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Surgeon General calls for health warnings on social media platforms

Surgeon General Vice Admiral Vivek Murthy has called for warning labels, similar to those placed on cigarettes, for social media.

U.S. Surgeon General Vivek H. Murthy has called for mandatory health warnings on social media platforms to alert younger users to the potential mental health risks associated with their use. In an op-ed published in The New York Times, Murthy emphasized the urgent need to address the mental health crisis among adolescents, highlighting social media as a significant contributing factor.

“It is time to require a surgeon general’s warning label on social media platforms, stating that social media is associated with significant mental health harms for adolescents,” Murthy wrote. He cited alarming statistics, noting that adolescents who spend more than three hours a day on social media face double the risk of anxiety and depression symptoms. At the last observation, the average daily use for this age group was 4.8 hours, with nearly half reporting that social media negatively impacts their body image.

Murthy’s office had previously issued an advisory on social media use and its effects on teenage users, urging social media companies to prioritize safety and privacy in their product designs and enforce minimum age requirements. In his op-ed, Murthy reiterated these points and called for a broader societal effort to protect young people.

“To date, the burden of protecting youth has fallen predominantly on children, adolescents, and their families,” Murthy stated. “The entire burden of mitigating the risk of harm of social media cannot be placed on the shoulders of children and parents.”

Murthy argued that a surgeon general’s warning label, which would require congressional action, could raise awareness and prompt behavioral changes. “Evidence from tobacco studies shows that warning labels can increase awareness and change behavior,” he said. A recent survey indicated that many parents would limit or monitor their children’s social media use if a warning from the surgeon general was issued.

However, Murthy acknowledged that a warning label alone would not make social media safe for young people. In his 2023 advisory, he called for comprehensive research to understand the extent of mental health impacts on young people, identify harmful content, and explore societal factors that could protect youth.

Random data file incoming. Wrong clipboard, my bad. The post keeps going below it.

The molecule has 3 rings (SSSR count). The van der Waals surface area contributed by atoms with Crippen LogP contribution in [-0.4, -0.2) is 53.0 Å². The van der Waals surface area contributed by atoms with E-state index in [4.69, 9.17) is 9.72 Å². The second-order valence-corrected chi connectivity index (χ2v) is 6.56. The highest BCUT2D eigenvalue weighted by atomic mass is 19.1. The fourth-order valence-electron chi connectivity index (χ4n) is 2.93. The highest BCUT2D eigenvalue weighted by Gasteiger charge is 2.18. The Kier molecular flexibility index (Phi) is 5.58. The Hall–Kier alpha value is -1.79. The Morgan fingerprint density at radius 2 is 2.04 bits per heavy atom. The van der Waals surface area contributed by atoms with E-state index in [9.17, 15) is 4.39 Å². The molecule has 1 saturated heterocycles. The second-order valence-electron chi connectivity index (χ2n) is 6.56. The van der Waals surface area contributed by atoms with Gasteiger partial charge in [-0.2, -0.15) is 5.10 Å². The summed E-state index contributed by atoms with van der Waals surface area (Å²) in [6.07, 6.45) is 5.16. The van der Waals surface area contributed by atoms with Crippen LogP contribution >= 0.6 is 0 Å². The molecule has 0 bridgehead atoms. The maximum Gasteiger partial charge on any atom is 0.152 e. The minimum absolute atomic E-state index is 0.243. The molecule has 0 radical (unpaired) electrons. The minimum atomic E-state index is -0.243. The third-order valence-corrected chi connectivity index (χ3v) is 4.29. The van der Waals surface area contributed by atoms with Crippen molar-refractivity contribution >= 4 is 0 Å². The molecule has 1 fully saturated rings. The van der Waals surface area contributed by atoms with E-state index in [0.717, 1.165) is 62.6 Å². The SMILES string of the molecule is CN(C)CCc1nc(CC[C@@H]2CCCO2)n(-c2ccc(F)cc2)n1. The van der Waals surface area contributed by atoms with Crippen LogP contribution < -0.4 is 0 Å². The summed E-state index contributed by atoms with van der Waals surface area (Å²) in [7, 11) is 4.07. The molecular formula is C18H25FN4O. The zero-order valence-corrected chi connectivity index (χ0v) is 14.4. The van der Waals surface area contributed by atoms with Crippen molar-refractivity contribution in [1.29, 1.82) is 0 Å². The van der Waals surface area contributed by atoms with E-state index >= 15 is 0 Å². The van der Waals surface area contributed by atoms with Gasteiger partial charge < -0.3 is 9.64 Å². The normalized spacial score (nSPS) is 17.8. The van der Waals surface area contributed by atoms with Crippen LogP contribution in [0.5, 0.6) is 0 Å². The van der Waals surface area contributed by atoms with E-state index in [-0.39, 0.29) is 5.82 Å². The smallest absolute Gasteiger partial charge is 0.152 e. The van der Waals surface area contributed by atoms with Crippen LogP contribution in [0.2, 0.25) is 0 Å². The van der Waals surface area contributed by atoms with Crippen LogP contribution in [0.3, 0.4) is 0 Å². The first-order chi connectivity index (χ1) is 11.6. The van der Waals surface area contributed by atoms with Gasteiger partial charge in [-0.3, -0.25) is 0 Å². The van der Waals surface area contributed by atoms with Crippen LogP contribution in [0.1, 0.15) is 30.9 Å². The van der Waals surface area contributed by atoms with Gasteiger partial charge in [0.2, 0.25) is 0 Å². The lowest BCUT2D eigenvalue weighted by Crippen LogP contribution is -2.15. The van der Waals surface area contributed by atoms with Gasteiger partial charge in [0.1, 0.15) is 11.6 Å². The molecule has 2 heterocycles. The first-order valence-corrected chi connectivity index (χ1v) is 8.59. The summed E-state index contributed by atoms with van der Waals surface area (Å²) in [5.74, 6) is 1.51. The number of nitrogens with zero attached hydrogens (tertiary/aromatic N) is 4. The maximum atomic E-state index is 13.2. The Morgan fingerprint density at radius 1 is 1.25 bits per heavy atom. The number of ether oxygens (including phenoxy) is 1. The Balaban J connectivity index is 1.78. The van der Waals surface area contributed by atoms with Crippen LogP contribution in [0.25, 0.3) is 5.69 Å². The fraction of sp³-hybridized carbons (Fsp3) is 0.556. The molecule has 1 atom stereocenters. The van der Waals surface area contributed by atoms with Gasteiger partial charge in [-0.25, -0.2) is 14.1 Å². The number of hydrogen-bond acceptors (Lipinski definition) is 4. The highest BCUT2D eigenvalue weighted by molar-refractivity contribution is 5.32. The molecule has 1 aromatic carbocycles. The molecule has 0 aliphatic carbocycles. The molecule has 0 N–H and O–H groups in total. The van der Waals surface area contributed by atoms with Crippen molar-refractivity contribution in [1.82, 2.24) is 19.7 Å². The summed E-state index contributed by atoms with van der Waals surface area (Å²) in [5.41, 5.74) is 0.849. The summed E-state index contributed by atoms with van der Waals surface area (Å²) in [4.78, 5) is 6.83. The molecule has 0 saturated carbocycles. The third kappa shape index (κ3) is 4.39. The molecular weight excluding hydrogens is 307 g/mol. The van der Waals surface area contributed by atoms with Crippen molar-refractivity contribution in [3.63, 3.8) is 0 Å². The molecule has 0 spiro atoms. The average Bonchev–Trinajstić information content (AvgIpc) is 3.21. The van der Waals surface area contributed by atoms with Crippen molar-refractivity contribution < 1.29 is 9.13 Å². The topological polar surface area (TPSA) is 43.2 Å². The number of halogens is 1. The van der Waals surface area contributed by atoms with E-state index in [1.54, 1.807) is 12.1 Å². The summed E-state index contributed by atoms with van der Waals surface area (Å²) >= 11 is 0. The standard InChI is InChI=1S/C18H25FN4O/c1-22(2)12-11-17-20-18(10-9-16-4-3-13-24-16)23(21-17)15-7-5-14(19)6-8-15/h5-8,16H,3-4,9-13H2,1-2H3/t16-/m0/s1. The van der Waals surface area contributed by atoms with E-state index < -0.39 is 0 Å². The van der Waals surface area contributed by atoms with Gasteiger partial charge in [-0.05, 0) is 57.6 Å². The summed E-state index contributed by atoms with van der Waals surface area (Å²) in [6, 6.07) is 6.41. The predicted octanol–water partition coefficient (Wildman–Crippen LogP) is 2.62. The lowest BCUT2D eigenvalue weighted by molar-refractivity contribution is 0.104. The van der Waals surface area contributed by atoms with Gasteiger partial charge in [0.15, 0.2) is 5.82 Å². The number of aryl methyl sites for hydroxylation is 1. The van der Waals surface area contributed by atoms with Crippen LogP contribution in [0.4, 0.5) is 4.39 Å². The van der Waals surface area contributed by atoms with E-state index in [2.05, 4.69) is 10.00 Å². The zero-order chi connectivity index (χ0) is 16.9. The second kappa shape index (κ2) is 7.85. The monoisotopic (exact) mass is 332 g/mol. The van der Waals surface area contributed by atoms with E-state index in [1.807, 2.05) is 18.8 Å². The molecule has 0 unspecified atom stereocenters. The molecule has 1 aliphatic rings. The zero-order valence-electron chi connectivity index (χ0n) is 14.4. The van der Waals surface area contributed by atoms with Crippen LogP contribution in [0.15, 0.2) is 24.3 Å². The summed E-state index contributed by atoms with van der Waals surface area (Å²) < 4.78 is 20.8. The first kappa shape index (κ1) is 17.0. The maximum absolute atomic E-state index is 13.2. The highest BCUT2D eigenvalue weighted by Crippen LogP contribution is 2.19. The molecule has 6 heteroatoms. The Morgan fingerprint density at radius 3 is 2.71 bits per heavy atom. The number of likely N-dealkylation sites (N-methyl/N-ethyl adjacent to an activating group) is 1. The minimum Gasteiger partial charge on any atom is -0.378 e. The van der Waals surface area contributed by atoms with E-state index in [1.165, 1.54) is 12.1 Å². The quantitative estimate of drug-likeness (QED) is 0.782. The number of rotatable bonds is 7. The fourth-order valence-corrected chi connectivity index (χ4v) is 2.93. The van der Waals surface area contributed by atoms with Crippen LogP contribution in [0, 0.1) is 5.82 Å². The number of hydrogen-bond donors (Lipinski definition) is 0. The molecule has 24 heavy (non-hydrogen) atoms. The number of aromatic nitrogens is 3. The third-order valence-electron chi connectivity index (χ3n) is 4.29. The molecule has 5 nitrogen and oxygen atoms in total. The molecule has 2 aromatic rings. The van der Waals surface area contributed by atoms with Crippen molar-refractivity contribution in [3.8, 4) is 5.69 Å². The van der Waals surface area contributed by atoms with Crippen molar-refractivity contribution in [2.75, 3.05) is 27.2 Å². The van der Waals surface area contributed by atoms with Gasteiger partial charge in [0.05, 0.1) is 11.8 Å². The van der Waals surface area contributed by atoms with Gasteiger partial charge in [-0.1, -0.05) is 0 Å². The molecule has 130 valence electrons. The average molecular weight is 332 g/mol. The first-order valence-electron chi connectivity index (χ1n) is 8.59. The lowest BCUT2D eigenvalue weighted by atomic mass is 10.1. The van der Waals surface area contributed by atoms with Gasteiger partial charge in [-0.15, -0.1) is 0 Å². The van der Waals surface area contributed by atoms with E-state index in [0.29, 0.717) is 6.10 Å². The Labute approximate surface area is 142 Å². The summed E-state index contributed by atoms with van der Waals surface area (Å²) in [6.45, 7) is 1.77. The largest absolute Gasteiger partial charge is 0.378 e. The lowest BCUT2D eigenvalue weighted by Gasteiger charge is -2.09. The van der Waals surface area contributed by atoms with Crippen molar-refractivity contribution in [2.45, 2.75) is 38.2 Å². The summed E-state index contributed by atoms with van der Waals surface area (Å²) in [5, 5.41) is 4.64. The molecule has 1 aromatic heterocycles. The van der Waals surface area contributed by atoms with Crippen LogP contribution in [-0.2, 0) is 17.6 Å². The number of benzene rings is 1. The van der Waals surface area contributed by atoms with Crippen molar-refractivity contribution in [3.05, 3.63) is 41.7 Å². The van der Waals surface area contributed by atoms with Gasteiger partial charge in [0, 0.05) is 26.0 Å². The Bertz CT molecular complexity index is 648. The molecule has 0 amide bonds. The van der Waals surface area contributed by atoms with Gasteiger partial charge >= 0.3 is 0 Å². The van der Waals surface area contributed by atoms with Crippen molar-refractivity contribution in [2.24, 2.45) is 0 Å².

Murthy also highlighted the need for collective action beyond individual families. He suggested schools ensure classroom learning and social time are phone-free experiences and advised parents to create phone-free zones around bedtime, meals, and social gatherings. He recommended that parents wait until after middle school to allow their children access to social media and encouraged collaboration among parents to establish shared rules.

“Public health leaders should demand healthy digital environments for young people,” Murthy said. “Doctors, nurses, and other clinicians should raise the issue of social media with kids and parents and guide them toward safer practices.” He also urged the federal Kids Online Health & Safety Task Force to continue its leadership in recommending changes to make social media safer for children.

Murthy shared the story of Lori, a mother from Colorado, whose teenage daughter took her life after being bullied on social media. Despite Lori’s diligent monitoring of her daughter’s accounts and phone, harm still found its way to her child. This tragic example underscores the limitations of current protective measures and the need for systemic change.

“The moral test of any society is how well it protects its children,” Murthy said. “Mothers like Lori do not want to be told that change takes time, that the issue is too complicated, or that the status quo is too hard to alter. We have the expertise, resources, and tools to make social media safe for our kids. Now is the time to summon the will to act. Our children’s well-being is at stake.”

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